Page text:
What is Chelation?
Chelation therapy is used in conventional and alternative medicine for the purpose of removing heavy metals and chemicals from the body.
It involves intravenous injections of a chelating agent, EDTA (ethylene diamine tetra-acetic acid), a synthetic amino acid. EDTA binds to heavy metals and minerals in the blood so that they can be excreted in the urine. Another common intravenous agent used by physicians for mercury detoxification is called DMPS (2,3-Dimercapto-1-propanesulfonic acid).
There is an oral chelating agent called DMSA (Dimercaptosuccinic acid), which is used for lead poisoning and is used by some physicians to remove mercury from the body. The drug combines with metals in the bloodstream and both the metals and the drug are removed from the body via the kidneys. There are common side effects with oral administration of DMSA, and these include diarrhea, loose stools, nausea and vomiting, poor appetite and skin rash.
So, the question now is – why would someone have heavy metals building up in their body in the first place? It might sound as if it occurs only in rare circumstances of accidental poisoning, but heavy metals are more common than you think. If you have or had mercury fillings (or amalgam fillings) in your teeth, have been vaccinated to prevent various diseases, eat farm-raised fish regularly, consume foods that are grown in foreign countries that are not certified organic, or are healing from radiation and chemotherapy treatments, you are likely to have some form of heavy metal toxicity.
EDTA is administered into the body intravenously so it can bind with the heavy metals directly. Once bound to these heavy metals or chemicals in the body, EDTA essentially helps detox the body of heavy metals by permanently removing them, thereby helping with imbalances and illnesses which have developed in the body over time due to the heavy metals.
First developed and used in the 1950s for the treatment of heavy metal poisoning, chelation therapy using EDTA is now performed to remove common heavy metals, including lead, mercury, copper, iron, arsenic, aluminum and cadmium. While still a controversial practice in mainstream medicine and one that requires more research for us to fully understand how it works, studies show that chelation therapy has potential for reducing the risk of heightened inflammation, heart disease, strokes, infections and other health problems.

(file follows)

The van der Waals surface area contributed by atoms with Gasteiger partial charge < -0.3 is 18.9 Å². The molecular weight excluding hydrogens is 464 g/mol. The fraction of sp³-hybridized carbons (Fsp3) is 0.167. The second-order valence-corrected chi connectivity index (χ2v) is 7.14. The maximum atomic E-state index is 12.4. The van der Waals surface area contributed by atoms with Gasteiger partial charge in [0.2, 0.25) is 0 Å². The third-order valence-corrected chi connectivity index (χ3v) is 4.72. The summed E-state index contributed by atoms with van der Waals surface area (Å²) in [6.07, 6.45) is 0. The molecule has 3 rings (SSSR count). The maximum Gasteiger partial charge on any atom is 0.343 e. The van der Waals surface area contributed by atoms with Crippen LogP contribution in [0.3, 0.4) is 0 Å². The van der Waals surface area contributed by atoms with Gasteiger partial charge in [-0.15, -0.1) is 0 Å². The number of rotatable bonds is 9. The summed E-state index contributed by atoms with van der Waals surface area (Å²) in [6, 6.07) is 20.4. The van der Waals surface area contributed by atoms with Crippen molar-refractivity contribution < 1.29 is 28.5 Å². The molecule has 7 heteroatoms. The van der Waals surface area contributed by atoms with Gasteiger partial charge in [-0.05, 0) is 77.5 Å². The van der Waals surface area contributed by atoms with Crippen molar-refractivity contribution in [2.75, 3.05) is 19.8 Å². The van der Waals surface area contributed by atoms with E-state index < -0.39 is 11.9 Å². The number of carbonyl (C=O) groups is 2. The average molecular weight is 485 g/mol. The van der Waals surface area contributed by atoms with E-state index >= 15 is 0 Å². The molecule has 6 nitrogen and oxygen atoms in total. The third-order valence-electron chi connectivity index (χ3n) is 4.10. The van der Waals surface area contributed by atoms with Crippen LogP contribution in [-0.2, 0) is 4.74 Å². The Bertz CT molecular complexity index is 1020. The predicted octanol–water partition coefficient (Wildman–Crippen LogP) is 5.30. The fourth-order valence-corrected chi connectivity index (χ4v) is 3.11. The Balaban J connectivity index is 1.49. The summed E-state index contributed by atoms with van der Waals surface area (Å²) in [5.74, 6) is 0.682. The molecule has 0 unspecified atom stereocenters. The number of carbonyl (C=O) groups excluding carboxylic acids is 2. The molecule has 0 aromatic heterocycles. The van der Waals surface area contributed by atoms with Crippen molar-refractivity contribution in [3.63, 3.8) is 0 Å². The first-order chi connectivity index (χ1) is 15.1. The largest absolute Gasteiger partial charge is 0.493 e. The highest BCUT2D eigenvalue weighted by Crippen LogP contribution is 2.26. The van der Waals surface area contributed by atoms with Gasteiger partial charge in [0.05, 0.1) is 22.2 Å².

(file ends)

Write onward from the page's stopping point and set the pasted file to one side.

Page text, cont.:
EDTA can also reduce the amount of calcium in the bloodstream, as calcium is found within the plaque that can line diseased blood vessels. As such, there are medical studies which show chelation can be used to treat atherosclerosis or the hardening of the arteries, by reopening arteries clogged with plaque. Consequently, chelation can be an effective and less expensive adjunct to coronary artery bypass surgery, angioplasty, and other conventional medical treatments.
The popularity of chelation therapy has grown since and more health care professionals are being trained in this practice.
How does Chelation work?
EDTA and DMPS are man-made synthetic amino acids. EDTA chelation therapy works by binding to heavy metals in the blood once administered intravenously. After EDTA attaches and binds irreversibly to heavy metals, the complex is excreted by the kidneys, where they are eliminated from the body through urine.
Moreover, chelating agents, like EDTA, DMSA and DMPS can help detoxify the body of toxic elements which are complexed with heavy metals, contributing to many types of chronic diseases. Chelating agents can form irreversible bonds between these toxic molecules and metals. This gives the chelating agents the ability to bind to metals that build up in the blood, solid organs and blood vessels.
There are other chelating agents, including peptides such as glutathione and metallothionein, that have been well-researched and proven to transport and excrete toxins from the body, all without the need for expensive surgeries and risky medications.